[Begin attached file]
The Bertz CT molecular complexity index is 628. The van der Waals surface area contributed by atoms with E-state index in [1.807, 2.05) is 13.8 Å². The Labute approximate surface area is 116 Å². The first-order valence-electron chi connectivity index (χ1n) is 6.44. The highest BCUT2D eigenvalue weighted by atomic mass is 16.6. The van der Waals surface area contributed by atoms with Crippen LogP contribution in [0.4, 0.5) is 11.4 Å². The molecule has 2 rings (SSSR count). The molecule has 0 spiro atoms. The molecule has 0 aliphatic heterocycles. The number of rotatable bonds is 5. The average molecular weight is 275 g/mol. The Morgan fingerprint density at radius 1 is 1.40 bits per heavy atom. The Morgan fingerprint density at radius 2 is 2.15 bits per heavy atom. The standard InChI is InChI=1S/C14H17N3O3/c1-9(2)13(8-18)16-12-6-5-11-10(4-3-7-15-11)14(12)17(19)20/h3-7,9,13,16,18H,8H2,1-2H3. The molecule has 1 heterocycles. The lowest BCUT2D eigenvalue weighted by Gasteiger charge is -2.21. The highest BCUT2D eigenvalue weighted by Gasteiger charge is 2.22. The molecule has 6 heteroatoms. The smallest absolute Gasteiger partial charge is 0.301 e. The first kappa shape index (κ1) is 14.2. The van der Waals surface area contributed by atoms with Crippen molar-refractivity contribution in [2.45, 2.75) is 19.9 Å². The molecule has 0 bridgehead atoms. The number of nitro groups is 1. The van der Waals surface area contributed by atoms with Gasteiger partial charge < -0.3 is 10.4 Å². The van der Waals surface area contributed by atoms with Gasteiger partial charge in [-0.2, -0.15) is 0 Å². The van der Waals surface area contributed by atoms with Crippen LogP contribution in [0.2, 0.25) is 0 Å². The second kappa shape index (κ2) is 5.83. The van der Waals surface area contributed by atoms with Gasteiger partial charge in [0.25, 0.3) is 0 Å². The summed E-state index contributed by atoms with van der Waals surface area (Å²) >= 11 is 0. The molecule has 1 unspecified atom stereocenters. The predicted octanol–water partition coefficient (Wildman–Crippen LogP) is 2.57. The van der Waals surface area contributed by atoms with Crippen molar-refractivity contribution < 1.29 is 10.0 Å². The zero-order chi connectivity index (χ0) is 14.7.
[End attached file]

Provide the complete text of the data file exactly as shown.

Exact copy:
The Bertz CT molecular complexity index is 628. The van der Waals surface area contributed by atoms with E-state index in [1.807, 2.05) is 13.8 Å². The Labute approximate surface area is 116 Å². The first-order valence-electron chi connectivity index (χ1n) is 6.44. The highest BCUT2D eigenvalue weighted by atomic mass is 16.6. The van der Waals surface area contributed by atoms with Crippen LogP contribution in [0.4, 0.5) is 11.4 Å². The molecule has 2 rings (SSSR count). The molecule has 0 spiro atoms. The molecule has 0 aliphatic heterocycles. The number of rotatable bonds is 5. The average molecular weight is 275 g/mol. The Morgan fingerprint density at radius 1 is 1.40 bits per heavy atom. The Morgan fingerprint density at radius 2 is 2.15 bits per heavy atom. The standard InChI is InChI=1S/C14H17N3O3/c1-9(2)13(8-18)16-12-6-5-11-10(4-3-7-15-11)14(12)17(19)20/h3-7,9,13,16,18H,8H2,1-2H3. The molecule has 1 heterocycles. The lowest BCUT2D eigenvalue weighted by Gasteiger charge is -2.21. The highest BCUT2D eigenvalue weighted by Gasteiger charge is 2.22. The molecule has 6 heteroatoms. The smallest absolute Gasteiger partial charge is 0.301 e. The first kappa shape index (κ1) is 14.2. The van der Waals surface area contributed by atoms with Crippen molar-refractivity contribution in [2.45, 2.75) is 19.9 Å². The molecule has 0 bridgehead atoms. The number of nitro groups is 1. The van der Waals surface area contributed by atoms with Gasteiger partial charge < -0.3 is 10.4 Å². The van der Waals surface area contributed by atoms with Gasteiger partial charge in [-0.2, -0.15) is 0 Å². The van der Waals surface area contributed by atoms with Crippen LogP contribution in [0.2, 0.25) is 0 Å². The second kappa shape index (κ2) is 5.83. The van der Waals surface area contributed by atoms with Gasteiger partial charge in [0.25, 0.3) is 0 Å². The summed E-state index contributed by atoms with van der Waals surface area (Å²) >= 11 is 0. The molecule has 1 unspecified atom stereocenters. The predicted octanol–water partition coefficient (Wildman–Crippen LogP) is 2.57. The van der Waals surface area contributed by atoms with Crippen molar-refractivity contribution < 1.29 is 10.0 Å². The zero-order chi connectivity index (χ0) is 14.7.